Thanks to a $150,000 grant received through the Cullman County E-911 Board, the City of Cullman’s emergency dispatch center has undergone some much-needed upgrades. The City of Cullman now has a fourth dispatching console, and new communications equipment was installed that includes the ability for public safety telecommunicators to tone fire departments.
“We are thankful to the E-911 Board for this grant,” said Cullman Mayor Woody Jacobs. “Technology is constantly changing, so it is vital that our 911 system adapts in order to meet the needs of our changing world.”
The Cullman County E-911 Emergency Service System was created by the Cullman County Commission on September 18, 1987, ten months after the people of Cullman County voted to establish an emergency communications system. Several years of preparation followed which included road numbering, planning, equipment purchasing, installation, and testing. The system became operational in 1991. But there have been a lot of changes since the first 911 call occurred in June of 1991, and today’s public safety telecommunicators face new challenges.
Today more than 90 percent of 911 calls for service are made using cell phones. Unlike landline calls, calls placed to 911 from cell phones do not automatically give telecommunicators the actual address a call is being placed from. Also, with steady growth and an increase in tourism, the number of emergency calls have increased. The additional console and new equipment will help dispatchers meet those increased demands. Other Cullman County Dispatch Centers have also applied for the grant and should receive their equipment in the following days or weeks.
For twelve years, starting in 1994, Cullman Fire Rescue’s Jeff Shelton was responsible for handling 911 calls.
“At that time, I was the only dispatcher on duty and was responsible for answering 911 calls, dispatching ambulances, and toning 26 different fire departments," said Shelton who now oversees the operations of the City of Cullman emergency dispatch center. "Since then, call volumes have greatly increased and one person can no longer do the job alone. That is a perfect example of the growth Cullman County has seen.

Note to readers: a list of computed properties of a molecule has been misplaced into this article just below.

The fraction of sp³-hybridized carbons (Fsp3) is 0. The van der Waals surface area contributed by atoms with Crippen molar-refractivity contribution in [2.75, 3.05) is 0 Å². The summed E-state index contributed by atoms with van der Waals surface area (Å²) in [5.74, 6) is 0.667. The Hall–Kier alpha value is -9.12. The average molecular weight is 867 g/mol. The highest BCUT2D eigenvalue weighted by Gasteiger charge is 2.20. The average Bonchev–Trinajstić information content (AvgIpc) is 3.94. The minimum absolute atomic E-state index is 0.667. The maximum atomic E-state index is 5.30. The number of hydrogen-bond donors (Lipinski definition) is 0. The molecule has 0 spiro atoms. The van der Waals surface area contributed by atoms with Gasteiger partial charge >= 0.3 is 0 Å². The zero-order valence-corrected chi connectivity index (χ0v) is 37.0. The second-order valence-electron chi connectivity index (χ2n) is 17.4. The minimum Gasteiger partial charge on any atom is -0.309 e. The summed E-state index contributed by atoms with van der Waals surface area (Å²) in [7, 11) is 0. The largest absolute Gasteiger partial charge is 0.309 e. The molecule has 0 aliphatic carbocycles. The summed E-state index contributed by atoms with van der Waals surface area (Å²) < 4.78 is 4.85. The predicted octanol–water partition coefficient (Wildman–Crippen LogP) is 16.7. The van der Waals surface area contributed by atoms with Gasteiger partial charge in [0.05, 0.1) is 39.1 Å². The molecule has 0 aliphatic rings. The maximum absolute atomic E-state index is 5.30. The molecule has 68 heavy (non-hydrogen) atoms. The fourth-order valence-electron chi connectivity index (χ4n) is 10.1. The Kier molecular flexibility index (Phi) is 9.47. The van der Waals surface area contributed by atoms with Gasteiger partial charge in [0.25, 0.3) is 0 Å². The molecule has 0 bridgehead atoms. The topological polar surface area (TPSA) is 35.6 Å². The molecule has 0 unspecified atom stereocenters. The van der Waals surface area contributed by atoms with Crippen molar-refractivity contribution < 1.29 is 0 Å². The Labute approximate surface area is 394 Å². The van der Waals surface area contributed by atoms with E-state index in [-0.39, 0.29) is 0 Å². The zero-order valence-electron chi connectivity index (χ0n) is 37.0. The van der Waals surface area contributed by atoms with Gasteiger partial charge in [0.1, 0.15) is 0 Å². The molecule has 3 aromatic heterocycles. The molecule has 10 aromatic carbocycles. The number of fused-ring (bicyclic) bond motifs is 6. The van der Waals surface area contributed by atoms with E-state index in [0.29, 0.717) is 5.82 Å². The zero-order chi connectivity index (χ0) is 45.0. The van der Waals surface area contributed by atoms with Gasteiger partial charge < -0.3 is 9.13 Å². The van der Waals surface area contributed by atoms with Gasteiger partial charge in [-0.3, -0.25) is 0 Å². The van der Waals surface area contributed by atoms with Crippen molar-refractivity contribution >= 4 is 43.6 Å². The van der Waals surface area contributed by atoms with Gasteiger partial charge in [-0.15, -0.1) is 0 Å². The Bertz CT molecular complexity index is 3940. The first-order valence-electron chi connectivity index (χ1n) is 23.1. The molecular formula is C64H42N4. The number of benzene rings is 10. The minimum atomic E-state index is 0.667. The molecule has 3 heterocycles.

“The emergency telecommunication profession is not easy and most don’t understand the complexity of what these men and women deal with each day,” said Jeff Shelton. “They are highly skilled in multi-tasking – operating multiple radio, phone, and mapping systems while obtaining pertinent information for police, fire, and medical responders to help them respond as quickly and safely as possible. I thank all of our local public safety telecommunicators – City of Cullman, Cullman County, City of Hanceville, and Cullman Emergency Medical Services – for their dedication, professionalism, and service to our communities.”
“Being a public safety telecommunicator is a difficult job, and is often very stressful. We depend greatly on them, and they do a wonderful job of covering us when we’re in the field,” said Cullman Police Chief Kenny Culpepper.
“In any emergency – whether it is for a fire service matter, police matter, or EMS incident – the public safety telecommunicator is the first individual to be involved," explained Cullman Fire Chief Brian Bradberry. "These professionals are the first ones to start bringing order into the chaos of whatever may be happening. They fill many roles from calming the citizens who are calling, to getting correct and vital information, to making sure the right agencies are going to the right places at the right times.
“We have some of the most dedicated and professional telecommunicators in the nation,” said Bradberry. “However, they are rarely seen in the spotlight or out in the community. But without them, the rest of the emergency services could not function. We are very proud of the exceptional work they do for the City of Cullman and all the citizens, visitors, and fellow emergency service agencies. So this week we salute them and the work they perform.”
To learn more about the Cullman County E-911 system, visit cullman911.org.